Well, here it is, finally. I love that secondary trellis pattern that appears from such a deceptively simple block, even with so many different fabrics. On this one I took the time to trim the nine patch blocks to exactly 6 1/2", and checked those first seams as I paired them with the solid fabric, so that everything was accurate across the row. It seemed time-consuming, but it was totally worth it. The rows went together so well that I did not even have to check all the corners, because I could feel them locking together perfectly as I sewed.

My plan today was to go and buy more safety pins to baste it. But right now it is snowing again, and our garbage bins are blocking the driveway, so I'll see if it looks any better later this afternoon.

All my pins are currently still in Edward's quilt. I am struggling with that one, it is quite heavy with its flannel backing. I think it would be best to work the kinks out of my machine quilting technique with this one first. I had to do quite a bit of thinking and re-organizing to set up my small sewing space for quilting. But, I think I have all the theoretical problems solved, so now it is just practice.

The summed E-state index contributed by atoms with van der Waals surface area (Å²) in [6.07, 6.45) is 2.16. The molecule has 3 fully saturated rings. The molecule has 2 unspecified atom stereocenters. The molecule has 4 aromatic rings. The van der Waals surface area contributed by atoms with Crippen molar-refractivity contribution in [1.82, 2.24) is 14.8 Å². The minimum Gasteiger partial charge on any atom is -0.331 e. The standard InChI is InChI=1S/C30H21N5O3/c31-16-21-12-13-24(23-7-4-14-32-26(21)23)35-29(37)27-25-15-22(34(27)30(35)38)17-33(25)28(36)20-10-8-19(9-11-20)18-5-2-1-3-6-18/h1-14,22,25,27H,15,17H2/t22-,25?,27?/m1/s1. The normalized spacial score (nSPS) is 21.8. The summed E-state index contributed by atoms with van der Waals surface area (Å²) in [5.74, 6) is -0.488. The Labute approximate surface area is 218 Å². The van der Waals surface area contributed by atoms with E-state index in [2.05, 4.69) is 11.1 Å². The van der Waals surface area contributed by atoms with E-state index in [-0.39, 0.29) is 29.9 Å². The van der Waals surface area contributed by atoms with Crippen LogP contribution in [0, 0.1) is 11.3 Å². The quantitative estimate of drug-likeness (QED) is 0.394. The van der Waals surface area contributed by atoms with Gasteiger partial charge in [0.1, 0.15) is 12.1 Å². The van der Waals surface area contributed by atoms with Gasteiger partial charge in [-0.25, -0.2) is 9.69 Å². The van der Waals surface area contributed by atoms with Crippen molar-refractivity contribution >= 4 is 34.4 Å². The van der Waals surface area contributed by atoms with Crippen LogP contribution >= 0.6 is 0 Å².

This is my third finished flimsy, but still no finished quilts. This will be the one, though, I'm determined!

Tuesday, December 25, 2012

Smoky Mountain Santa

Here's the last Appalachian Santa from Mill Hill, the Smoky Mountain Santa. It's been in a partially done state for quite a while - I think I started it 18 months ago while waiting for my car to be smog checked at Canadian Tire - so I am happy to see it finally completed.

I hope everyone has had/is having a great Christmas. Mine has been excellent. Plus, I got an extra present when I logged on today - my blog just passed the 10,000 page views mark! That's a good-feeling milestone.

Back to quilting tomorrow. I've started the machine quilting on Edward's quilt, and the nine patch flimsy just has four long seams left too. My goal is to have them both quilted and bound before the next meeting of my quilt guild at the end of January. Celtic Spring will be a year old next month, so I'd like to finish it before the end of January too, but I don't know if that's reasonable. Everyone has been asking me what I plan to buy in the Boxing Day sales tomorrow, and I've been saying that I really can't even fathom any more new projects right now. I am so ready to close out some of these lingering projects! I am in a finishing frame of mind. Let's hope it lasts. :D